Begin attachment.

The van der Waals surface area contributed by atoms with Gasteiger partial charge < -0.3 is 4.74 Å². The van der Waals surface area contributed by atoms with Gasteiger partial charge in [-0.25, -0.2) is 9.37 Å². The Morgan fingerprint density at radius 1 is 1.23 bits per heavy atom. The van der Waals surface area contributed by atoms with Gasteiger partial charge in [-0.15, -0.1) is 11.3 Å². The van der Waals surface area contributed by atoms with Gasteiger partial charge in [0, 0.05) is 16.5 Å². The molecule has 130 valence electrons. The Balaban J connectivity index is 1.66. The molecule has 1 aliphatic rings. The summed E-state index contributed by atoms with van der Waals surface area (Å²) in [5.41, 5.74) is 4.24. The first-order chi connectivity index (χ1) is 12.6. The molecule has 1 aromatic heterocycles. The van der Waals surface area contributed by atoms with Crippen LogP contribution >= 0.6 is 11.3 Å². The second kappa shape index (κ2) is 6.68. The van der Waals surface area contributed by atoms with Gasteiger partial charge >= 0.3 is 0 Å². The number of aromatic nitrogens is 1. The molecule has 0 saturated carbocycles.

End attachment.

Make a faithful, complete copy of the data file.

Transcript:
The van der Waals surface area contributed by atoms with Gasteiger partial charge < -0.3 is 4.74 Å². The van der Waals surface area contributed by atoms with Gasteiger partial charge in [-0.25, -0.2) is 9.37 Å². The Morgan fingerprint density at radius 1 is 1.23 bits per heavy atom. The van der Waals surface area contributed by atoms with Gasteiger partial charge in [-0.15, -0.1) is 11.3 Å². The van der Waals surface area contributed by atoms with Gasteiger partial charge in [0, 0.05) is 16.5 Å². The molecule has 130 valence electrons. The Balaban J connectivity index is 1.66. The molecule has 1 aliphatic rings. The summed E-state index contributed by atoms with van der Waals surface area (Å²) in [5.41, 5.74) is 4.24. The first-order chi connectivity index (χ1) is 12.6. The molecule has 1 aromatic heterocycles. The van der Waals surface area contributed by atoms with Crippen LogP contribution >= 0.6 is 11.3 Å². The second kappa shape index (κ2) is 6.68. The van der Waals surface area contributed by atoms with Gasteiger partial charge >= 0.3 is 0 Å². The number of aromatic nitrogens is 1. The molecule has 0 saturated carbocycles.